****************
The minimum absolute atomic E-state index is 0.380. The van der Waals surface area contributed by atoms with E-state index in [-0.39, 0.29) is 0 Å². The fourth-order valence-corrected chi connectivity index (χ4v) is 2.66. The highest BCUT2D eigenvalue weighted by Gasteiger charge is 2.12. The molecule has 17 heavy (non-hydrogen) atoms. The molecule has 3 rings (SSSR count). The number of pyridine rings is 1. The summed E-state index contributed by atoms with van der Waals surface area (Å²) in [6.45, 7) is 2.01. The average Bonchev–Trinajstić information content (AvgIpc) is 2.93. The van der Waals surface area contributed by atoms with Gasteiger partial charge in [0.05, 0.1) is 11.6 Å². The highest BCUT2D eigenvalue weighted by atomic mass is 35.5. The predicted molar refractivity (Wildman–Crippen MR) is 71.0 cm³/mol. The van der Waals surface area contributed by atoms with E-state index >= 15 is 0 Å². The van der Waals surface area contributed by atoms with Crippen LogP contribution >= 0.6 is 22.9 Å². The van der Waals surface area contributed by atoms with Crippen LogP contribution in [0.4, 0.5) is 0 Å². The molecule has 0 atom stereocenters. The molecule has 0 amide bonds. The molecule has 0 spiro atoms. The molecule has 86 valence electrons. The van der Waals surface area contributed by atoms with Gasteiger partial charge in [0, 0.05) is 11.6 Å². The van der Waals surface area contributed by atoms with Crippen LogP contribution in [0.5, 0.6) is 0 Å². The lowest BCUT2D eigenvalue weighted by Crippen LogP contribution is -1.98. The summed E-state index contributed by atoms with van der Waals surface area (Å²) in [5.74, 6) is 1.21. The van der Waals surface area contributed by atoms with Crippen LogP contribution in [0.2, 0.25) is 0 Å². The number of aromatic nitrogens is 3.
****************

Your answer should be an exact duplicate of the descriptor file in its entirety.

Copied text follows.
The minimum absolute atomic E-state index is 0.380. The van der Waals surface area contributed by atoms with E-state index in [-0.39, 0.29) is 0 Å². The fourth-order valence-corrected chi connectivity index (χ4v) is 2.66. The highest BCUT2D eigenvalue weighted by Gasteiger charge is 2.12. The molecule has 17 heavy (non-hydrogen) atoms. The molecule has 3 rings (SSSR count). The number of pyridine rings is 1. The summed E-state index contributed by atoms with van der Waals surface area (Å²) in [6.45, 7) is 2.01. The average Bonchev–Trinajstić information content (AvgIpc) is 2.93. The van der Waals surface area contributed by atoms with Gasteiger partial charge in [0.05, 0.1) is 11.6 Å². The highest BCUT2D eigenvalue weighted by atomic mass is 35.5. The predicted molar refractivity (Wildman–Crippen MR) is 71.0 cm³/mol. The van der Waals surface area contributed by atoms with E-state index >= 15 is 0 Å². The van der Waals surface area contributed by atoms with Crippen LogP contribution >= 0.6 is 22.9 Å². The van der Waals surface area contributed by atoms with Crippen LogP contribution in [0.4, 0.5) is 0 Å². The molecule has 0 atom stereocenters. The molecule has 0 amide bonds. The molecule has 0 spiro atoms. The molecule has 86 valence electrons. The van der Waals surface area contributed by atoms with Gasteiger partial charge in [0, 0.05) is 11.6 Å². The van der Waals surface area contributed by atoms with Crippen LogP contribution in [0.5, 0.6) is 0 Å². The lowest BCUT2D eigenvalue weighted by Crippen LogP contribution is -1.98. The summed E-state index contributed by atoms with van der Waals surface area (Å²) in [5.74, 6) is 1.21. The van der Waals surface area contributed by atoms with Crippen LogP contribution in [0.2, 0.25) is 0 Å². The number of aromatic nitrogens is 3.